Michael Bom Frøst is visiting Montreal, hoping to convince chefs and foodies alike that insects can be eaten, plants in your natural surroundings can be foraged and they can all taste delicious.
Bom Frøst is the director of the Nordic Food Lab, a non-profit organization from the University of Copenhagen, is in Montreal and offering a free workshop as part of Montreal's winter festival Montréal en Lumière.
"We try to expand the boundaries for what the world thinks is edible," he says. "We do that by deliciousness, not by necessity or by sustainability alone. We believe in food deliciousness first."
The Nordic Food Lab combines scientific approaches and culinary techniques from around the world.
Food scientist and chefs have been working together for the last 10 years to find ways to cook things such as grasshoppers, ants, bee larva, as well as berries and wild meat, all while trying to enhance their natural flavours.
"We are looking specifically at raw materials that are not used so much. So it could be insects, which we started using four or five years ago," says Bom Frøst. "Food from the wild. Recently we've taken up squid, cod fish, octopus."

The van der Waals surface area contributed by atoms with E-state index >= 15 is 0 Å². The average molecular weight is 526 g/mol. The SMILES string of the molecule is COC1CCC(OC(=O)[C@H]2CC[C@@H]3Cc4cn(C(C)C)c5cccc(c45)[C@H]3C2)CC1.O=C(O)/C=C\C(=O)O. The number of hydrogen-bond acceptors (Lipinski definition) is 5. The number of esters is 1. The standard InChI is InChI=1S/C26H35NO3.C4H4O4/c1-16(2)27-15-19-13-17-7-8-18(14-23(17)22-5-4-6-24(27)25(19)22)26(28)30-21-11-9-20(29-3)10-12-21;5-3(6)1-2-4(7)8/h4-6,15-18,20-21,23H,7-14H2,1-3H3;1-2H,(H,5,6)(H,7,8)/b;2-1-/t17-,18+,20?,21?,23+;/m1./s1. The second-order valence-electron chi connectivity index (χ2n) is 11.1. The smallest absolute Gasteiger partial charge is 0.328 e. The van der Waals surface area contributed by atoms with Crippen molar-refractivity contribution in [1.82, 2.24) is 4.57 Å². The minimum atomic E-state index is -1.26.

Bom Frøst thinks taste is key, and if something is packed with a punch of flavour, people will eat it.
"We can use that as a lever to change people's behaviour around food into a more sustainable way, and I think that is the main challenge of the 21st century: to make our food ways more sustainable" and prevent them from undermining future generations' livelihood, he says.
He also hopes the practice of foraging for plants will connect people with nature and their surroundings — but education first is key.
"You have to know what you're doing. First, there are some things that could be poisonous. On the other hand, you have some wild plants that are red-listed — that you shouldn't be foraging because you would extinguish them. So it's a lot about building the knowledge among chefs and among people to use these resources."
Nordic Food Lab will be presenting its conference as part of Montréal en Lumière on Monday, Feb. 26 at 7 p.m. at L'Astral. The event is free but a reservation is required.